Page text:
Amtrak has returned 15 of their P40DC units to service as part of a project funded through the American Recovery and Reinvestment Act of 2009. The first of the units were returned to service in March 2010 after being overhauled at the Beech Grove Shops. They were upgraded like NJT's units had been a few years before to have 4,250 hp (3,170 kW) and match the P42DC's maximum speed of 110 mph (177 km/h). They also received updated cab signaling systems. The upgraded locomotives still have mechanical air brakes, which makes them most suitable for trains that only require a single locomotive. This differs from the electronic air brakes on the P42DC and P32AC-DM. They also feature a builder's plate indicating that they were rebuilt under the auspices of the TIGER stimulus program.
The P42DC (GENESIS Series I) is the successor model to the P40DC. It has an engine output of 4,250 horsepower (3,170 kW) at 1047 rpm, or 3,550 horsepower (2,650 kW) when running in HEP mode (900 rpm) with a 0 kW HEP load. Traction horsepower in HEP mode decreases to a bare minimum of 2,525 horsepower (1,880 kW) when providing the full 800 kW HEP load to the train.
The P42DC has a maximum speed of 110 mph (177 km/h). Tractive effort is rated at 280.25 kN (63,000 lbf) of starting effort and 169 kN (38,000 lbf) of continuous effort at 38 mph (61.2 km/h) given wheel horsepower of 3,850 horsepower (2,870 kW).
P42DCs are used primarily on most of Amtrak's long-haul and higher-speed rail service outside the Northeast and lower Empire Corridors. They will be replaced on long-distance service by 75 Siemens ALC-42 Charger locomotives between 2021 and 2024, but will remain in service on corridor trains.
Via Rail Canada has utilized P42DC locomotives since 2001, when they replaced the LRC locomotives in 2001. They are currently on services with speeds up to 100 mph (161 km/h), mainly on the Quebec City-Windsor rail corridor.
The P32AC-DM (GENESIS Series II, short for "Passenger, 3200hp, Alternating Current, Dual Mode") was developed for both Amtrak and Metro-North. They can operate on power generated either by the on-board diesel prime mover or power collected from a third rail electrification system at 750 volts direct current. The P32AC-DM is rated at 3,200 horsepower (2,390 kW), 2,900 horsepower (2,160 kW) when supplying HEP, and is geared for a maximum speed of 110 mph (177 km/h). Tractive effort is rated at 275.8 kN (62,000 lbf) of starting effort from 0 mph (0.00 km/h) to 14 mph (22.5 km/h) and 113.43 kN (25,500 lbf) of continuous effort at 40 mph (64.4 km/h) given wheel horsepower of 2,700 horsepower (2,010 kW).
The P32AC-DM is unique as it is equipped with GE's GEB15 AC (alternating current) traction motors, rather than DC (direct current) motors as used in the other subtypes. It is also only one of two modern American electro-diesel locomotives with third-rail capability, along with the EMD DM30AC operated by the Long Island Rail Road. NJ Transit and Exo's Bombardier ALP-45DP electro-diesel locomotive can operate from overhead catenary electrification.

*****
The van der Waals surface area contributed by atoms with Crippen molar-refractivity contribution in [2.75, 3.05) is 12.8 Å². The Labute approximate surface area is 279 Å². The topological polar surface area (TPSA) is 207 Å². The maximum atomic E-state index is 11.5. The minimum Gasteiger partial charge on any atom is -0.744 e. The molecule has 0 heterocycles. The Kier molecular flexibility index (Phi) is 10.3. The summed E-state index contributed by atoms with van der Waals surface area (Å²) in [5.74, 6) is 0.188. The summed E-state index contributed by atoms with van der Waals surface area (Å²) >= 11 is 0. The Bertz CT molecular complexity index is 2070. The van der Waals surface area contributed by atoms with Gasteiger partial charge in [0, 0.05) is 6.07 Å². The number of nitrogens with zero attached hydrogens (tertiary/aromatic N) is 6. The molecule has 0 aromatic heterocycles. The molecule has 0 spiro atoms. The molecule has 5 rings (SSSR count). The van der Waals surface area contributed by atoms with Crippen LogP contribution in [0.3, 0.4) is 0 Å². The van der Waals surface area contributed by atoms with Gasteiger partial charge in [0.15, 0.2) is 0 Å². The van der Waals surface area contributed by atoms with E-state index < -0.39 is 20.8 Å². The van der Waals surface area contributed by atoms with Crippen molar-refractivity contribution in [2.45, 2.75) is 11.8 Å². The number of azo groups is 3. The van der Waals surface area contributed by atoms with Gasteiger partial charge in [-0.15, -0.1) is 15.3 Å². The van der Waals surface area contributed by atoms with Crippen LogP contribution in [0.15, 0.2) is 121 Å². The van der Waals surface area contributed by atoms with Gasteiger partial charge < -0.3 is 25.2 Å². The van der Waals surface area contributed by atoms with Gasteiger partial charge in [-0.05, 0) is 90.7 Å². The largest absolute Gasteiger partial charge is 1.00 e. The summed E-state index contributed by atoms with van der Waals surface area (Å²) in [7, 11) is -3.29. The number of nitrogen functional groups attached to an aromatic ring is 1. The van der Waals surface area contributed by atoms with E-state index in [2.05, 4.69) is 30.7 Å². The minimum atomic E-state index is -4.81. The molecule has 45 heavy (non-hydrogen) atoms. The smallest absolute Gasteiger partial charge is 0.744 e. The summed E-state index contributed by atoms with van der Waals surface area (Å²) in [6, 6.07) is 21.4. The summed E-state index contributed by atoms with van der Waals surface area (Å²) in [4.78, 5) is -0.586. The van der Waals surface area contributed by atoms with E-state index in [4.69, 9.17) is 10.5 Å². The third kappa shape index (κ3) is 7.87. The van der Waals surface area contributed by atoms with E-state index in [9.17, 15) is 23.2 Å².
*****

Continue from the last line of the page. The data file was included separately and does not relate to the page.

The model is only used on services operating north from New York City, where diesel emissions through its two fully enclosed main terminal stations are prohibited. The type operates on Amtrak's Empire Service, Ethan Allen Express, Lake Shore Limited (New York section), Adirondack, and Maple Leaf services. The P32AC-DMs are sometimes traded out for a P42DC or the other way around on southbound trains at Albany due to the requirement for the P32AC-DM only applying to the section of the route south of Albany, and the higher horsepower rating of the P42DC.
Metro-North's push-pull trains to and from Grand Central Terminal also utilize P32AC-DM units. There are currently 31 P32AC-DM locomotives on Metro-North, of which four are owned by the Connecticut Department of Transportation and are painted in the New Haven Railroad's 'McGinnis' scheme.
The third-rail shoes are used on the over-running third-rail into Penn Station for Amtrak units and the under-running third-rail into Grand Central Terminal for Metro-North.
All P32AC-DM models, unlike the P40DC and P42DC models, lack the door on the rear of the locomotive that would normally lead to the next car, making it impossible to access the locomotive from either a coach or a trailing engine. Another unique feature is that the two lower vents near the back of the locomotive are bigger than that of the P40s and P42s. Additionally, Metro-North's P32AC-DM units feature an emergency exit hatch in the front, due to tight clearances in the Park Avenue tunnel which make evacuating the engine crew via the side doors impossible. Some of Amtrak's P32AC-DM units were retrofitted with these exit hatches during the 2018 reroute from Penn Station to Grand Central.
In December 2020, the Metropolitan Transportation Authority of New York board approved a Federal Transit Administration-funded $335 million contract for 27 dual-mode locomotives, based on the Siemens Charger design. The new dual mode locomotives will replace the 27 existing P32AC-DM locomotives used on Metro-North's Hudson Line, Harlem Line, and Danbury Branch; they will use third rail electric power to enter Grand Central Terminal. The order includes additional options for up to 144 more locomotives, which includes 32 additional for use by Metro-North, 20 for the New York State Department of Transportation (for Amtrak Empire Service trains), and 20 for the Connecticut Department of Transportation.
|Amtrak||P40DC||44||800-843||15 units upgraded to P42DC specifications and remain in service; 29 units sold or scrapped.|
|P32AC-DM||18||700-717||Used on the Empire Corridor between Albany and New York Penn.|
|Metro-North Railroad||P32AC-DM||31||201-231||Dual mode for operation into Grand Central Terminal. 201–227 are in Metro-North paint scheme, while 228–231 are owned by Connecticut Department of Transportation and bear "New Haven" heritage paint scheme|